Boundlessly broadcasting

by Emil Bergmann

Heroes (Issue II/2018)


As a youngster I dreamt of travelling around the world. However, I neither had the money nor the option of traveling to the West. I grew up in the Bulgarian provincial town of Byala Slatina. My mother worked for the post office and my father was a bus driver in Sofia. On the weekend I always waited for his bus to appear around the corner so I could play with him. Back then my family had everything we needed, even a car. But when I was seven years old, a letter arrived which changed my life. My father wrote to say he wanted to leave to us –of course, he was leaving my mother, but somehow also my sister and me.

At the age of 14 I discovered a new hobby which opened the world up to me: amateur radio. First I broadcast within Bulgaria, then Western Europe, including Spain, Italy and Germany. When I had the first contact with a radio amateur in Indonesia, I couldn't sleep with excitement. Amateur radio had no borders, no divisions between communism, socialism and capitalism. We were all fans of the same hobby. It was actually the only officially permissible way to communicate with "bad" capitalist countries. There is a code of conduct that states that amateur radio may not be used for political interests. In the end I made lot of new friends and we sent each other letters and photos.

In school, our teachers told us that Western Europeans were our enemies but I had to laugh at that. After all, I knew these people.

In 1989 the communist regime led by Todor Schiwkow was brought down in Bulgaria. A year later a general strike paralysed the country. The money that my mother had painstakingly put aside for us was suddenly worth nothing. At that time I studied radio and television technology in Sofia and by the end of my course my big dream came true: I travelled abroad for the first time, to a training period with the post office in Weiden in Bavaria. Germany for six weeks! I walked in the Alps and was fascinated by the feeling of the freedom. In Germany you could buy everything I had dreamed of back in Bulgaria – my own radio station, complete mountain climbing equipment. From then on I knew that I wanted to live in Germany. First I studied communications engineering in Dieburg, near Darmstadt. Then I got a job with Deutsche Telekom. I thought, I'd made it, but then, out of the blue, the German authorities refused me a working visa, meaning I had to go straight back to Bulgaria. In the summer of 2000 I first got a chance to return to Germany. The government back then brought in a new law to offset the shortage of professional IT workers. It gave specialists from abroad the opportunity to work for five years in Germany. Shortly afterwards I was happy at my new job in Dietzenbach in the German state of Hessen.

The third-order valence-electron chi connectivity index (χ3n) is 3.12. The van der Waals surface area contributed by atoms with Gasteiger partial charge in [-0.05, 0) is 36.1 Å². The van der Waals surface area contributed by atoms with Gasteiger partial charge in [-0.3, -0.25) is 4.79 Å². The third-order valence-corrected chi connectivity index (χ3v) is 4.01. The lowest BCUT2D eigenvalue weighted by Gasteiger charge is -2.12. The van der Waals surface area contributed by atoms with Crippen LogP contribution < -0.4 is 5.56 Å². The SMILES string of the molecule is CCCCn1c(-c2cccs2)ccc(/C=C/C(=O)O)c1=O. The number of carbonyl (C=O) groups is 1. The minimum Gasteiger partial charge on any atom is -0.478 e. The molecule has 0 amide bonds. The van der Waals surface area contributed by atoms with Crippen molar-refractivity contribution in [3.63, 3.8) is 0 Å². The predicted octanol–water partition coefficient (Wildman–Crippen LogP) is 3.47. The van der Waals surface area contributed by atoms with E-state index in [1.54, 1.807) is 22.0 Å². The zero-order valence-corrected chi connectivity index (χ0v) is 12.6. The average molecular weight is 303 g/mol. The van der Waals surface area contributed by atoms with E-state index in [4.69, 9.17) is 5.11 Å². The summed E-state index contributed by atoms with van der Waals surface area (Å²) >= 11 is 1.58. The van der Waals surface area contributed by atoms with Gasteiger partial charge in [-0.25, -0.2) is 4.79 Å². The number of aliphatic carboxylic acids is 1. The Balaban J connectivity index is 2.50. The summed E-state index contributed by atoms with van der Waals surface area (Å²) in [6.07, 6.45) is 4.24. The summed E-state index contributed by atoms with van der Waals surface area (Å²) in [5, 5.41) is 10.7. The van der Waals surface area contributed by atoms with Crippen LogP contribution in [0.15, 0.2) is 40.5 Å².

At the age of thirty, I undertook my first small radio expedition. I packed my radio station and flew to Tenerife on a climbing trip. With a view of the sparkling sea I sent messages from the most beautiful places of the island. Like many hobby radio guys, I dream of communicating at least once from every country in the world. But there is not an active amateur radio community everywhere. That's why I regularly organize expeditions to these countries. So in 2012 I travelled to Lesotho with an international amateur radio group. That was my first big expedition. Thousands of radio amateurs tried to contact us. We were busy day and night and hardly slept. In ten days we made 30,000 connections. And each of them was really special.

My wife Verginia and my daughter Laura share my passion for amateur radio. On vacation we always take an antenna and the radio with us. Laura took a big amateur radio exam in the fall of 2017. At the age of eleven, she is the youngest amateur radio operator in Germany today. Sharing my teenage dreams with my family makes me very happy.

Transcribed by Siri Gögelmann
www.kulturen-des-wir.de/magazin/wenn-es-funkt-spielen-grenzenkeine-rolle



similar articles

Poorest nation, richest nation (Topic: Inequality)

The citizens’ radio

by Sylvie Panika

Journalists who report the truth in the Central African Republic are putting their lives on the line. The editor-in-chief of Radio Ndeke Luka explains why.

more


Earth, how are you doing? (What's different elsewhere)

Fire running

by Samuel Finzi

One of the oldest Bulgarian rites is Nestinarstvo, or fire running. Women and men - the Nestinari - actually run across glowing coals.

more


Finally! (Topic: Ageing)

“Always in a black suit”

by Tino Hanekamp

Sex and drugs and rock ‘n’ roll: While rock stars struggle to exude youthfulness throughout their lives, Nick Cave’s career is a lesson in ageing with dignity.

more


Une Grande Nation (Books)

“You have to latch onto the language”

an interview with Xiaolu Guo

In her autobiography, the filmmaker and author describes growing up in the Chinese countryside and making her way as an immigrant in England.

more